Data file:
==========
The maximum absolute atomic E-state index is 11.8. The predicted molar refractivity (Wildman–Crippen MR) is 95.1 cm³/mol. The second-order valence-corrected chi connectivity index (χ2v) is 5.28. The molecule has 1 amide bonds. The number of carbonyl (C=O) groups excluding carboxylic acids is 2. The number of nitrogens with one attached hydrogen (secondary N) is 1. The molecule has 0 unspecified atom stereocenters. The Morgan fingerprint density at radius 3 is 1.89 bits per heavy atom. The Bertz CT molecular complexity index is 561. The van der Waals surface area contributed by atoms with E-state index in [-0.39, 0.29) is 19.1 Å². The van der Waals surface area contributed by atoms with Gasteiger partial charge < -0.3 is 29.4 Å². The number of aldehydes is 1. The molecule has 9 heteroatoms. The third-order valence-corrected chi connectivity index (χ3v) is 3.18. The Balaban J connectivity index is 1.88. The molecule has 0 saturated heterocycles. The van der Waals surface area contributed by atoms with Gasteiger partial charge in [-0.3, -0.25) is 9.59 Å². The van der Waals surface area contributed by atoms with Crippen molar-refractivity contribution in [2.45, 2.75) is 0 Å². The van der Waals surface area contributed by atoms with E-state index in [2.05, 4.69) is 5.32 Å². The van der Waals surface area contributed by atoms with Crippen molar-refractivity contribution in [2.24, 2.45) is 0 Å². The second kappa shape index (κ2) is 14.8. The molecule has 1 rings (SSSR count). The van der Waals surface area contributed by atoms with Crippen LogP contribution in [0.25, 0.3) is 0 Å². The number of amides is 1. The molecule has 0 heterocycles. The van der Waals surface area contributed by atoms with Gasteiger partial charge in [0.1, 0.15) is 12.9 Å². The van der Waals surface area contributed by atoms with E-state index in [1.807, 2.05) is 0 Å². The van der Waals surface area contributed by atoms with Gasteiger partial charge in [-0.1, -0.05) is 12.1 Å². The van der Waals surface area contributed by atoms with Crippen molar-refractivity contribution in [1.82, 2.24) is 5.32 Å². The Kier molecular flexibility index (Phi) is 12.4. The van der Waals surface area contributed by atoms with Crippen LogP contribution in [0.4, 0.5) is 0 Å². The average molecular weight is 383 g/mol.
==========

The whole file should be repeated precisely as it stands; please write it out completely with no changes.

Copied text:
The maximum absolute atomic E-state index is 11.8. The predicted molar refractivity (Wildman–Crippen MR) is 95.1 cm³/mol. The second-order valence-corrected chi connectivity index (χ2v) is 5.28. The molecule has 1 amide bonds. The number of carbonyl (C=O) groups excluding carboxylic acids is 2. The number of nitrogens with one attached hydrogen (secondary N) is 1. The molecule has 0 unspecified atom stereocenters. The Morgan fingerprint density at radius 3 is 1.89 bits per heavy atom. The Bertz CT molecular complexity index is 561. The van der Waals surface area contributed by atoms with E-state index in [-0.39, 0.29) is 19.1 Å². The van der Waals surface area contributed by atoms with Gasteiger partial charge < -0.3 is 29.4 Å². The number of aldehydes is 1. The molecule has 9 heteroatoms. The third-order valence-corrected chi connectivity index (χ3v) is 3.18. The Balaban J connectivity index is 1.88. The molecule has 0 saturated heterocycles. The van der Waals surface area contributed by atoms with Gasteiger partial charge in [-0.3, -0.25) is 9.59 Å². The van der Waals surface area contributed by atoms with Crippen molar-refractivity contribution in [2.45, 2.75) is 0 Å². The van der Waals surface area contributed by atoms with E-state index in [2.05, 4.69) is 5.32 Å². The van der Waals surface area contributed by atoms with Crippen molar-refractivity contribution in [2.24, 2.45) is 0 Å². The second kappa shape index (κ2) is 14.8. The molecule has 1 rings (SSSR count). The van der Waals surface area contributed by atoms with Crippen LogP contribution in [0.25, 0.3) is 0 Å². The number of amides is 1. The molecule has 0 heterocycles. The van der Waals surface area contributed by atoms with Gasteiger partial charge in [0.1, 0.15) is 12.9 Å². The van der Waals surface area contributed by atoms with E-state index in [1.807, 2.05) is 0 Å². The van der Waals surface area contributed by atoms with Gasteiger partial charge in [-0.1, -0.05) is 12.1 Å². The van der Waals surface area contributed by atoms with Crippen molar-refractivity contribution in [1.82, 2.24) is 5.32 Å². The Kier molecular flexibility index (Phi) is 12.4. The van der Waals surface area contributed by atoms with Crippen LogP contribution in [0.4, 0.5) is 0 Å². The average molecular weight is 383 g/mol.